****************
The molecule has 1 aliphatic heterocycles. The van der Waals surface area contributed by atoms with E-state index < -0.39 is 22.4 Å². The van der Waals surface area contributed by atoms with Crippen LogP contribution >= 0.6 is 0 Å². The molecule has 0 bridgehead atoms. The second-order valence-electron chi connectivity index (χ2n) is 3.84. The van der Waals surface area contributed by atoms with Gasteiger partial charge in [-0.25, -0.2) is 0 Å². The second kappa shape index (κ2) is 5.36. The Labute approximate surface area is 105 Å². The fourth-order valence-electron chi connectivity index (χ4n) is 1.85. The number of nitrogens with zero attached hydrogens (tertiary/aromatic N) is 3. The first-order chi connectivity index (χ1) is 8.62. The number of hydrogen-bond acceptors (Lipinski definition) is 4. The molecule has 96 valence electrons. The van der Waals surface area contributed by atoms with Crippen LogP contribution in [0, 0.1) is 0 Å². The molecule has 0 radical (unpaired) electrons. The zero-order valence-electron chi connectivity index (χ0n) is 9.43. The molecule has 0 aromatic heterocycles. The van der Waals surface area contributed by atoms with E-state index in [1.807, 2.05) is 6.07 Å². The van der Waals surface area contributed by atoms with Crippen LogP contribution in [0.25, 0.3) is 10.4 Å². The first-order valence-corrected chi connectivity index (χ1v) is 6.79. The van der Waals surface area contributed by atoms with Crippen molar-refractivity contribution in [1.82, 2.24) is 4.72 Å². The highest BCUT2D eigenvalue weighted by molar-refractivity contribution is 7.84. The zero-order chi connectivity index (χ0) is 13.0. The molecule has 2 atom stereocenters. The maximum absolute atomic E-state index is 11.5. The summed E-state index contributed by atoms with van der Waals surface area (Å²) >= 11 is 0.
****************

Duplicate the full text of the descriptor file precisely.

The molecule has 1 aliphatic heterocycles. The van der Waals surface area contributed by atoms with E-state index < -0.39 is 22.4 Å². The van der Waals surface area contributed by atoms with Crippen LogP contribution >= 0.6 is 0 Å². The molecule has 0 bridgehead atoms. The second-order valence-electron chi connectivity index (χ2n) is 3.84. The van der Waals surface area contributed by atoms with Gasteiger partial charge in [-0.25, -0.2) is 0 Å². The second kappa shape index (κ2) is 5.36. The Labute approximate surface area is 105 Å². The fourth-order valence-electron chi connectivity index (χ4n) is 1.85. The number of nitrogens with zero attached hydrogens (tertiary/aromatic N) is 3. The first-order chi connectivity index (χ1) is 8.62. The number of hydrogen-bond acceptors (Lipinski definition) is 4. The molecule has 96 valence electrons. The van der Waals surface area contributed by atoms with Crippen LogP contribution in [0, 0.1) is 0 Å². The molecule has 0 radical (unpaired) electrons. The zero-order valence-electron chi connectivity index (χ0n) is 9.43. The molecule has 0 aromatic heterocycles. The van der Waals surface area contributed by atoms with E-state index in [1.807, 2.05) is 6.07 Å². The van der Waals surface area contributed by atoms with Crippen LogP contribution in [0.25, 0.3) is 10.4 Å². The first-order valence-corrected chi connectivity index (χ1v) is 6.79. The van der Waals surface area contributed by atoms with Crippen molar-refractivity contribution in [1.82, 2.24) is 4.72 Å². The highest BCUT2D eigenvalue weighted by molar-refractivity contribution is 7.84. The zero-order chi connectivity index (χ0) is 13.0. The molecule has 2 atom stereocenters. The maximum absolute atomic E-state index is 11.5. The summed E-state index contributed by atoms with van der Waals surface area (Å²) >= 11 is 0.